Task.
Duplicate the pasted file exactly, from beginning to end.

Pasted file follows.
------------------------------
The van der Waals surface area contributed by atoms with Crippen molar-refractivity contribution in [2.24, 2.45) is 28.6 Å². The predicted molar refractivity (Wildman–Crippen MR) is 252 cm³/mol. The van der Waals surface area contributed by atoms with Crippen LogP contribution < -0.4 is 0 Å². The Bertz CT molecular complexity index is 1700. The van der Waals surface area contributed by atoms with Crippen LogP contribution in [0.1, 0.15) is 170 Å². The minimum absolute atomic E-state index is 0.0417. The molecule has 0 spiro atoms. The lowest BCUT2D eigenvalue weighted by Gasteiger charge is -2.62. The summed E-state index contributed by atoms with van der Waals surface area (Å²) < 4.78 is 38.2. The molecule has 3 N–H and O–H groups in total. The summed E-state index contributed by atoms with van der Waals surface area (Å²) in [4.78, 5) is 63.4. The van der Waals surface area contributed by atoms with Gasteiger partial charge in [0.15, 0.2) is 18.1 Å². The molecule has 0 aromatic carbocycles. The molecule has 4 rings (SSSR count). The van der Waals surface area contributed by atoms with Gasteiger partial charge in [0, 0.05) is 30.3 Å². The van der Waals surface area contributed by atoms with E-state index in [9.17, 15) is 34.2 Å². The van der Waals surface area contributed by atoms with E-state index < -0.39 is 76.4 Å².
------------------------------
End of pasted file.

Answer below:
The van der Waals surface area contributed by atoms with Crippen molar-refractivity contribution in [2.24, 2.45) is 28.6 Å². The predicted molar refractivity (Wildman–Crippen MR) is 252 cm³/mol. The van der Waals surface area contributed by atoms with Crippen LogP contribution < -0.4 is 0 Å². The Bertz CT molecular complexity index is 1700. The van der Waals surface area contributed by atoms with Crippen LogP contribution in [0.1, 0.15) is 170 Å². The minimum absolute atomic E-state index is 0.0417. The molecule has 0 spiro atoms. The lowest BCUT2D eigenvalue weighted by Gasteiger charge is -2.62. The summed E-state index contributed by atoms with van der Waals surface area (Å²) < 4.78 is 38.2. The molecule has 3 N–H and O–H groups in total. The summed E-state index contributed by atoms with van der Waals surface area (Å²) in [4.78, 5) is 63.4. The van der Waals surface area contributed by atoms with Gasteiger partial charge in [0.15, 0.2) is 18.1 Å². The molecule has 0 aromatic carbocycles. The molecule has 4 rings (SSSR count). The van der Waals surface area contributed by atoms with Gasteiger partial charge in [0, 0.05) is 30.3 Å². The van der Waals surface area contributed by atoms with E-state index in [9.17, 15) is 34.2 Å². The van der Waals surface area contributed by atoms with E-state index < -0.39 is 76.4 Å².